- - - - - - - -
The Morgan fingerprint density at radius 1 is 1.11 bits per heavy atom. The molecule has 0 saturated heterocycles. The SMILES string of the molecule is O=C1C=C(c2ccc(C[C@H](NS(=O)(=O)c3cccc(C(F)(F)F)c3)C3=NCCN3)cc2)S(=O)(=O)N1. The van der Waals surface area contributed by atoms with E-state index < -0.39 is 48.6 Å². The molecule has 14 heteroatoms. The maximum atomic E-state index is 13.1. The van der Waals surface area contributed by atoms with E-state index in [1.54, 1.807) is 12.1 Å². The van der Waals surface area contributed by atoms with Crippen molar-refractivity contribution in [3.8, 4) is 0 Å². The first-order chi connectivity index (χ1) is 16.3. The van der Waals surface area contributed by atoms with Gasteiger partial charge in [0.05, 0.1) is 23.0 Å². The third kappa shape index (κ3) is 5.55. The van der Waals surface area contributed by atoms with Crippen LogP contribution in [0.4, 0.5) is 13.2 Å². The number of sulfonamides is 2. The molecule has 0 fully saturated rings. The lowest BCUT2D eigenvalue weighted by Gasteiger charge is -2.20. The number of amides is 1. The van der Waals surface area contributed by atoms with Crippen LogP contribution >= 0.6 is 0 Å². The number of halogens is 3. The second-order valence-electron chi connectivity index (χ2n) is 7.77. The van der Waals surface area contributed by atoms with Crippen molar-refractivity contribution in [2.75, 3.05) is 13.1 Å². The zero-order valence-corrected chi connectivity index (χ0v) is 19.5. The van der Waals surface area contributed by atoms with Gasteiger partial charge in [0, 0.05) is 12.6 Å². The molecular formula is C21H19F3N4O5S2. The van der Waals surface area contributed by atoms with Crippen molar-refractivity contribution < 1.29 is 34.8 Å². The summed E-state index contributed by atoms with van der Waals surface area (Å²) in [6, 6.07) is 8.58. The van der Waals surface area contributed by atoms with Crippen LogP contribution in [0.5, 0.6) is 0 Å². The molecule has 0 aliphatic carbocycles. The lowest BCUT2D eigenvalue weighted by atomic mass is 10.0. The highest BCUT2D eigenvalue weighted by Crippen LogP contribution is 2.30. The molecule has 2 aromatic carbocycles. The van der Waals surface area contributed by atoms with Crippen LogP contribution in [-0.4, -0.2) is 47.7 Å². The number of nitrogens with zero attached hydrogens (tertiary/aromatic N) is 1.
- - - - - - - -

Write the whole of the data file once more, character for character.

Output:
The Morgan fingerprint density at radius 1 is 1.11 bits per heavy atom. The molecule has 0 saturated heterocycles. The SMILES string of the molecule is O=C1C=C(c2ccc(C[C@H](NS(=O)(=O)c3cccc(C(F)(F)F)c3)C3=NCCN3)cc2)S(=O)(=O)N1. The van der Waals surface area contributed by atoms with E-state index < -0.39 is 48.6 Å². The molecule has 14 heteroatoms. The maximum atomic E-state index is 13.1. The van der Waals surface area contributed by atoms with E-state index in [1.54, 1.807) is 12.1 Å². The van der Waals surface area contributed by atoms with Crippen molar-refractivity contribution in [3.8, 4) is 0 Å². The first-order chi connectivity index (χ1) is 16.3. The van der Waals surface area contributed by atoms with Gasteiger partial charge in [0.05, 0.1) is 23.0 Å². The third kappa shape index (κ3) is 5.55. The van der Waals surface area contributed by atoms with Crippen LogP contribution in [0.4, 0.5) is 13.2 Å². The number of sulfonamides is 2. The molecule has 0 fully saturated rings. The lowest BCUT2D eigenvalue weighted by Gasteiger charge is -2.20. The number of amides is 1. The van der Waals surface area contributed by atoms with Crippen LogP contribution >= 0.6 is 0 Å². The number of halogens is 3. The second-order valence-electron chi connectivity index (χ2n) is 7.77. The van der Waals surface area contributed by atoms with Crippen molar-refractivity contribution in [2.75, 3.05) is 13.1 Å². The zero-order valence-corrected chi connectivity index (χ0v) is 19.5. The van der Waals surface area contributed by atoms with Gasteiger partial charge in [0, 0.05) is 12.6 Å². The molecular formula is C21H19F3N4O5S2. The van der Waals surface area contributed by atoms with Crippen molar-refractivity contribution < 1.29 is 34.8 Å². The summed E-state index contributed by atoms with van der Waals surface area (Å²) in [6, 6.07) is 8.58. The van der Waals surface area contributed by atoms with Crippen LogP contribution in [0.5, 0.6) is 0 Å². The molecule has 0 aliphatic carbocycles. The lowest BCUT2D eigenvalue weighted by atomic mass is 10.0. The highest BCUT2D eigenvalue weighted by Crippen LogP contribution is 2.30. The molecule has 2 aromatic carbocycles. The van der Waals surface area contributed by atoms with Crippen LogP contribution in [-0.4, -0.2) is 47.7 Å². The number of nitrogens with zero attached hydrogens (tertiary/aromatic N) is 1.